Case Statistics

Defendant Name: National Collegiate Athletic Association; The Board of Governors of the National Collegiate Athletic Association; and The Division I Board of Directors of the National Collegiate Athletic Association

Court: United States District Court for the Southern District of Indiana, Indianapolis Division

Practice Area: Civil Rights, Sports Litigation

Status: Active
Date Filed: 12/10/2020

Case Overview

Case update: On August 4, 2023, FeganScott filed another class action lawsuit against the National Collegiate Athletic Association. The complaint details similar claims to those alleged in the original class action complaint, Manassa v. NCAA, filed by FeganScott in December 2020. Both cases allege that the NCAA’s Academic Performance Program intentionally discriminates against and punishes Black student-athletes at Historically Black Colleges and Universities (HBCUs). The new complaint was filed on behalf of a current Black student-athlete at Grambling State University, a Division I HBCU in Grambling, Louisiana and aims to represent all Black student-athletes with similar experiences. Through the lawsuit, FeganScott is seeking an injunction to prevent the ongoing discrimination.

Beth Fegan and May Lightfoot Law filed a class action lawsuit on behalf of a group of Black student-athletes at HBCUs against the National Collegiate Athletic Association (NCAA), alleging the organization’s Academic Performance Program (APP) is intentionally discriminatory toward and punishes Black student-athletes at HBCUs.

The complaint alleges that the NCAA knew when it adopted the APP, a program ostensibly designed to improve student-athlete academic performance, that it would in fact undermine HBCUs’ efforts to meet their mission to serve a historically underserved Black community, including Black student-athletes.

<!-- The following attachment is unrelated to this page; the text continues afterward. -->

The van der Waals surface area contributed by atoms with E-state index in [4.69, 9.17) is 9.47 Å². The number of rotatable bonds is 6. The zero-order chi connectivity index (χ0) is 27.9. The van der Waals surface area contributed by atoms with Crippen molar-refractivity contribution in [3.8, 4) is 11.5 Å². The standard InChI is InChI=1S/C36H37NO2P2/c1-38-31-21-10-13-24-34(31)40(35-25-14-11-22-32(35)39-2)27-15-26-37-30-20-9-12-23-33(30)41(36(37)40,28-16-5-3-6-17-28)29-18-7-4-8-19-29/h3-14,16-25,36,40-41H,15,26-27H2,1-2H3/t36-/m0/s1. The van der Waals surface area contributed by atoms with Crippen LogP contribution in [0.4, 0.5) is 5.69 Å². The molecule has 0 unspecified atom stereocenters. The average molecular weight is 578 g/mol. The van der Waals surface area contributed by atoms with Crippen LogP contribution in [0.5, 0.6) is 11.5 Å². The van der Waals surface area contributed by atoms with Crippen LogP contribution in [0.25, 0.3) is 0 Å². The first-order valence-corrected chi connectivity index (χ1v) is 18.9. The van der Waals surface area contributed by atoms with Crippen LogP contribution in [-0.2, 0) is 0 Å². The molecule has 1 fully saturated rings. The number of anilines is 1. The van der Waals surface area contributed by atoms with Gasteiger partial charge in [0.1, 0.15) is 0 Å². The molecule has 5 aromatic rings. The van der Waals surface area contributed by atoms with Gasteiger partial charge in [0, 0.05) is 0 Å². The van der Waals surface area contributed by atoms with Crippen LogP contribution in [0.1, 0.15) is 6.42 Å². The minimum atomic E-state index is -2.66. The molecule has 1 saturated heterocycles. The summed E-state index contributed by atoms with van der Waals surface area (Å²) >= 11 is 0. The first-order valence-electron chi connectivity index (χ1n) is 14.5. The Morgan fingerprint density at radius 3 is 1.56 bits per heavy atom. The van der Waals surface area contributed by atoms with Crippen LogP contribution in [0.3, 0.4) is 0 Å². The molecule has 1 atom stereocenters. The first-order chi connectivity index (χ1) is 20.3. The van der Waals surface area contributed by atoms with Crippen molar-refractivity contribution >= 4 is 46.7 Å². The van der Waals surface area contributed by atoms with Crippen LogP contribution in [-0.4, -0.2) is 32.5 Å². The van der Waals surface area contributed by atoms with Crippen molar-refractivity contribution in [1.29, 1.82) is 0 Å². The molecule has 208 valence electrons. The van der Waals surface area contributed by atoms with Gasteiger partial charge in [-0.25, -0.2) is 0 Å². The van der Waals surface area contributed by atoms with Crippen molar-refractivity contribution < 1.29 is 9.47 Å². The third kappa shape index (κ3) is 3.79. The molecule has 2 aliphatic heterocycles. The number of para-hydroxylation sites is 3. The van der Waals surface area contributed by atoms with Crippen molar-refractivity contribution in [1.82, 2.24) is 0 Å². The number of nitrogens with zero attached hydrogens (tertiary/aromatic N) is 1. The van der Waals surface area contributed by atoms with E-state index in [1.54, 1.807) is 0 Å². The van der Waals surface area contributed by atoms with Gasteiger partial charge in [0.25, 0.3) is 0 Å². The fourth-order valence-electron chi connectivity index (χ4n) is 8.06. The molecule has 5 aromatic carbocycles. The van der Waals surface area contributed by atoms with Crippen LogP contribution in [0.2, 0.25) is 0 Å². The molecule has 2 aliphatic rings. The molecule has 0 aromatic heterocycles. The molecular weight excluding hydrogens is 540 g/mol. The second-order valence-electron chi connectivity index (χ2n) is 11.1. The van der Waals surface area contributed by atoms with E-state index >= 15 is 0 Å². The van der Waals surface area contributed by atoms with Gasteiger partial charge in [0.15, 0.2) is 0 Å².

The APP is based on two metrics: Academic Progress Rate (APR) and Graduation Success Rate (GSR) of student-athletes. According to the complaint, each athlete who receives athletically related financial aid earns one point for continuing enrollment as a full-time student, and one point for remaining academically eligible pursuant to NCAA guidelines. The team’s total points are divided by points possible, and multiplied by 1,000, resulting in the APR. The NCAA maintains that a 930 APR is a “proxy” for eventual graduation success, representing a projected 50% GSR.

Despite promises by the NCAA that this formula was “designed to improve graduation performance without having a disparate impact on ethnic minorities,” the complaint notes that the NCAA knew that the APP’s metrics continued to reinforce racial disparities, and that the GSRs for Black athletes were 20-30 percentage points lower than for white athletes.

The suit also claims that the APP utilizes an aggressive penalty scheme to sanction schools that restricts access to postseason play. These sanctions include NCAA championships, national collegiate championships and March Madness, major competitions that ultimately influence the trajectories and revenue opportunities for institutions and players alike.

The suit seeks an injunction to prevent the ongoing discrimination, as well as compensation and punitive damages on behalf of all Black student-athletes who participated in Division I NCAA sports at HBCUs from 2010 to present and who were injured through the implementation of the APP program. On September 13, 2021, the Court entered an order denying the majority of the NCAA/Defendant’s motion to dismiss Plaintiffs’ complaint, and the case is now in active discovery.